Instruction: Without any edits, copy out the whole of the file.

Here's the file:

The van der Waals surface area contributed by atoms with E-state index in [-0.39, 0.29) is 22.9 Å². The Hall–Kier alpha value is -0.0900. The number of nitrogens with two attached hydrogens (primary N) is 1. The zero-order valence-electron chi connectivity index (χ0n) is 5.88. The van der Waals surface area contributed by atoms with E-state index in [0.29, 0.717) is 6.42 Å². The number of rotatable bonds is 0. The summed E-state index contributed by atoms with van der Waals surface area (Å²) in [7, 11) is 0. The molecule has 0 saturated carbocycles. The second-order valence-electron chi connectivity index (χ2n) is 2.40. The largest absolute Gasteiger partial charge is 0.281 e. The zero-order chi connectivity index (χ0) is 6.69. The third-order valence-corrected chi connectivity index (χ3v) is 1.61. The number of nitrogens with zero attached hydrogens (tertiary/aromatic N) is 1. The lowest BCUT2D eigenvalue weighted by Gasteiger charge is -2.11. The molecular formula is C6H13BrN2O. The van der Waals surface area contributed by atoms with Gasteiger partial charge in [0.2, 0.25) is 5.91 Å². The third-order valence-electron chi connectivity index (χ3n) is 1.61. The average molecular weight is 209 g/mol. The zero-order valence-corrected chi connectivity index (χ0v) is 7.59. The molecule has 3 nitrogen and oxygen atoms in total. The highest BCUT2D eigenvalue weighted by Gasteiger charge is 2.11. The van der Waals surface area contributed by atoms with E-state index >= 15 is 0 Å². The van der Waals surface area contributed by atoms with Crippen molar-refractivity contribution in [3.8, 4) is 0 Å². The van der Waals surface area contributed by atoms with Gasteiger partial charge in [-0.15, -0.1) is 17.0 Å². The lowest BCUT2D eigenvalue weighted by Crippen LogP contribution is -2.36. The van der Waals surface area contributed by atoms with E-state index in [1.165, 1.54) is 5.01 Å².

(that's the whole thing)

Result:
The van der Waals surface area contributed by atoms with E-state index in [-0.39, 0.29) is 22.9 Å². The Hall–Kier alpha value is -0.0900. The number of nitrogens with two attached hydrogens (primary N) is 1. The zero-order valence-electron chi connectivity index (χ0n) is 5.88. The van der Waals surface area contributed by atoms with E-state index in [0.29, 0.717) is 6.42 Å². The number of rotatable bonds is 0. The summed E-state index contributed by atoms with van der Waals surface area (Å²) in [7, 11) is 0. The molecule has 0 saturated carbocycles. The second-order valence-electron chi connectivity index (χ2n) is 2.40. The largest absolute Gasteiger partial charge is 0.281 e. The zero-order chi connectivity index (χ0) is 6.69. The third-order valence-corrected chi connectivity index (χ3v) is 1.61. The number of nitrogens with zero attached hydrogens (tertiary/aromatic N) is 1. The lowest BCUT2D eigenvalue weighted by Gasteiger charge is -2.11. The molecular formula is C6H13BrN2O. The van der Waals surface area contributed by atoms with Gasteiger partial charge in [0.2, 0.25) is 5.91 Å². The third-order valence-electron chi connectivity index (χ3n) is 1.61. The average molecular weight is 209 g/mol. The zero-order valence-corrected chi connectivity index (χ0v) is 7.59. The molecule has 3 nitrogen and oxygen atoms in total. The highest BCUT2D eigenvalue weighted by Gasteiger charge is 2.11. The van der Waals surface area contributed by atoms with E-state index >= 15 is 0 Å². The van der Waals surface area contributed by atoms with Crippen molar-refractivity contribution in [3.8, 4) is 0 Å². The van der Waals surface area contributed by atoms with Gasteiger partial charge in [-0.15, -0.1) is 17.0 Å². The lowest BCUT2D eigenvalue weighted by Crippen LogP contribution is -2.36. The van der Waals surface area contributed by atoms with E-state index in [1.165, 1.54) is 5.01 Å².